Not long after you pass the home of the 72 oz steak, a terrible smell hits us. A minute or so later we find the source: a massive feedlot filled with cattle standing shoulder to shoulder. There’s barely any space for them to stand and no grass. The smell is their waste. Not long after they’re here some of them will likely find their way to the Big Texan restaurant.

And then, after we pass the feedlot things thin out. There aren’t even towns, just fields. We hit “Scan” on the radio and it cycles through the frequencies over and over. I turn the radio off. Five minutes later we turn it back on and cycle again. It finally settles on one station, a fire and brimstone preacher talking about how our children were all going to be going to hell because they were learning evolution in schools.

It was not unlike this preacher here

After a few miles we found another station. This one was talking about the right to bear arms and how guns are necessary to keep our families, homes, and property safe.

I’m getting tired of driving and decide to pull over at a Stukey’s – a combination gas station, restaurant, and souvenir shop, we wander restock our supply of chips, soda and candy. We see a display of walking canes made from bull penises and decide we probably don’t need one of those.

We were in a really different part of the world from what I am used to.

Eventually we make it to Tucumcari New Mexico. We arrive in time to visit the Dinosaur Museum. Daegan is thrilled – aside from one dinosaur which roared in response to a motion detector this is the highlight of our trip for him.

“Reconstruction of a Torvosaurus” by Mary Harrsch used under Creative Commons

We stay the night at a small hotel in Tucumcari and eat New Mexican food across the street. I’m thrilled to have some good spicy food. Daegan is happy also but coughing more. Whatever he’s allergic to there is more of it here than there was in Oklahoma. We have a fitful night of sleeping.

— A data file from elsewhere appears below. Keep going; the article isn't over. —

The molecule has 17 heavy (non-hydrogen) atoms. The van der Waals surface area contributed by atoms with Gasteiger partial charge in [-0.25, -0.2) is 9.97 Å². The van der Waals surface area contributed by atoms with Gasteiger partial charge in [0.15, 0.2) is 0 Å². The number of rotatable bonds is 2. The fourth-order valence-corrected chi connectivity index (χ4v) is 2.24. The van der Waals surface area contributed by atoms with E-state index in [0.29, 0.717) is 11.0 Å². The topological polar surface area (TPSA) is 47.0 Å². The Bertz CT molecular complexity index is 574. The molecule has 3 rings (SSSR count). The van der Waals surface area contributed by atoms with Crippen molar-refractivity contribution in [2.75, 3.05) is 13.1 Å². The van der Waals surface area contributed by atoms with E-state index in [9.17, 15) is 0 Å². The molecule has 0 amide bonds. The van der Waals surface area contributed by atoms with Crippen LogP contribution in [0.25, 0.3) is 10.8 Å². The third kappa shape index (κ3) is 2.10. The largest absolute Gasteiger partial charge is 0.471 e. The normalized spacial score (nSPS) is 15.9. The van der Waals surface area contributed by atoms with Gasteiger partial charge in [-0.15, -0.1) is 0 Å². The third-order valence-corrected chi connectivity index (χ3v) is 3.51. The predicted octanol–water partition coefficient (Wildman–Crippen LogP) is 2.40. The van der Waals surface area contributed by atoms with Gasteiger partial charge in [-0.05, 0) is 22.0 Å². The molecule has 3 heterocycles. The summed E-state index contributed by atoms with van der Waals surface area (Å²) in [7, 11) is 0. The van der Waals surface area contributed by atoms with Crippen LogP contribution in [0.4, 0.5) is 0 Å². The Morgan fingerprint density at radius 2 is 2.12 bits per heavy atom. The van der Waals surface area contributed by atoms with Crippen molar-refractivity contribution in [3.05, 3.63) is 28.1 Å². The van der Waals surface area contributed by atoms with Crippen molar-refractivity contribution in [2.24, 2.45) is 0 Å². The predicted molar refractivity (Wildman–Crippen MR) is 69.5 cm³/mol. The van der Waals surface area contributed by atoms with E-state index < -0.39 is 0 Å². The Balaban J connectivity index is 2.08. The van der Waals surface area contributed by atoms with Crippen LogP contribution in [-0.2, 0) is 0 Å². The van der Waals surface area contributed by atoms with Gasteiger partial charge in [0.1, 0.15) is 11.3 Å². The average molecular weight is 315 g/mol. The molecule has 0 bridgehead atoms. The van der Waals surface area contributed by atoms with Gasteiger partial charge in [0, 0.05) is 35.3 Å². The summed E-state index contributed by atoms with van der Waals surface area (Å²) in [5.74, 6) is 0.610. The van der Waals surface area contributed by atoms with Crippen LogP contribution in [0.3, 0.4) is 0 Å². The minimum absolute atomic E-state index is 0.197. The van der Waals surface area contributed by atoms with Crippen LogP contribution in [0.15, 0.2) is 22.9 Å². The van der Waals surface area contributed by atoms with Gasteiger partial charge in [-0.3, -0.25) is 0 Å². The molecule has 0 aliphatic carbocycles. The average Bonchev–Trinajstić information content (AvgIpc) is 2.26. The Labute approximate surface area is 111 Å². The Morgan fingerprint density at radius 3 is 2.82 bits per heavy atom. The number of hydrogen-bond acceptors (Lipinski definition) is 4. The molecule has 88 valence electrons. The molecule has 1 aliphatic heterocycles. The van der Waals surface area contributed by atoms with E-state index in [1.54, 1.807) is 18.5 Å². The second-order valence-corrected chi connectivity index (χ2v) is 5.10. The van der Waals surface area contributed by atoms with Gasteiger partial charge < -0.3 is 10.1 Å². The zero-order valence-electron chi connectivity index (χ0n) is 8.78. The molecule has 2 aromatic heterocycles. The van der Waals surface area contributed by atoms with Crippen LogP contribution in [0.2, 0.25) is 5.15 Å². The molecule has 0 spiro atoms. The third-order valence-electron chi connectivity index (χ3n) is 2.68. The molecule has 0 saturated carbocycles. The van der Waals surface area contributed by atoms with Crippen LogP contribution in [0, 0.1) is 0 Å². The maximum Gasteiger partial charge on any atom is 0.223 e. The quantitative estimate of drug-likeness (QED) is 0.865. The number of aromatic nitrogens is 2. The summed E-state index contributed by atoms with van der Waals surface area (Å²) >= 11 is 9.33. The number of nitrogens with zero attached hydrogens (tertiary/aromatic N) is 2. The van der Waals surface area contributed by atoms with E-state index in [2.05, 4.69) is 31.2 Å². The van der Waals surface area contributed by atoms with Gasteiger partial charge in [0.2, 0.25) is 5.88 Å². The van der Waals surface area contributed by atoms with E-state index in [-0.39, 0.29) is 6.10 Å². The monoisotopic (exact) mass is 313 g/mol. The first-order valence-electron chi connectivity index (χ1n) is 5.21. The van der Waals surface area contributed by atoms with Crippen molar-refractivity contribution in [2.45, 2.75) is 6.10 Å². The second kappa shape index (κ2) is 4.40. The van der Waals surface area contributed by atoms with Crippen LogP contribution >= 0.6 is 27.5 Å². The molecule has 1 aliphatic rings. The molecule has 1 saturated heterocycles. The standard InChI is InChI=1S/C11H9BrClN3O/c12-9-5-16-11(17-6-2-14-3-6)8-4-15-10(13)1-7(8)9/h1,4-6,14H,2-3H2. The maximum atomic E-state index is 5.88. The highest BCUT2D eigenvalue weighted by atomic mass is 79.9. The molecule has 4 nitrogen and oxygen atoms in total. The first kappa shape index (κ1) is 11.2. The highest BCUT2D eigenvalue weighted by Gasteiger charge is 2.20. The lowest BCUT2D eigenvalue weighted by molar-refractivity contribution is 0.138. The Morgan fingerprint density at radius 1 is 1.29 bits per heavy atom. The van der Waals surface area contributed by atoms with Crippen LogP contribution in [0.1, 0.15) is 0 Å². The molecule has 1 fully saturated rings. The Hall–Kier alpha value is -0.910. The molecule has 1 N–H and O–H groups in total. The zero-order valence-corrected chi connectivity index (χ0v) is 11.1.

The next morning we wake up and continue west across New Mexico. The flat landscape of the Texas Panhandle is giving way to beautiful mountains and desert. Daegan is good natured but his coughing is coming in odd fits. He coughs more and more until the coughing fit makes him gag, throw up a little and then the coughing is gone for hours. And then it slowly builds again. I’m not worried because this has happened many times before with him and eventually it passes without significant issue but I’m sad for him because it can’t be comfortable.

We make it to Arizona and decide to wind down for the night. We need a break. We stop first at the Painted Desert to check that out. We drive through and are stunned by the sights we see. I have seen nothing like it in my life.

Photo via Pixabay

Nearby is the Petrified Forest – a national park with lots of fossilized trees. There are tons of big trunks lying around. There used to be many more but over the years tourists would take pieces home as souvenirs until they finally banned it.

Photo via Pixabay

As we left the Petrified Forest, Daegan started to have another coughing fit. And by this time he’d had enough and just started to cry. I comforted him and told him we were on our way to an interesting hotel for the night. And so we ended up at the “Wigwam Motel” – a relic from the 1950’s when Route 66 went through this part of Arizona. Several of these “Wigwam villages” were built throughout the US. This one was in very good shape while still retaining it’s 1950’s charm.

We settled in and ordered a pizza. Daegan was still coughing but felt a bit better. We ate our pizza and watched Stuart Little on the television. I think this may be one of the only parts of the trip that Daegan still remembers today.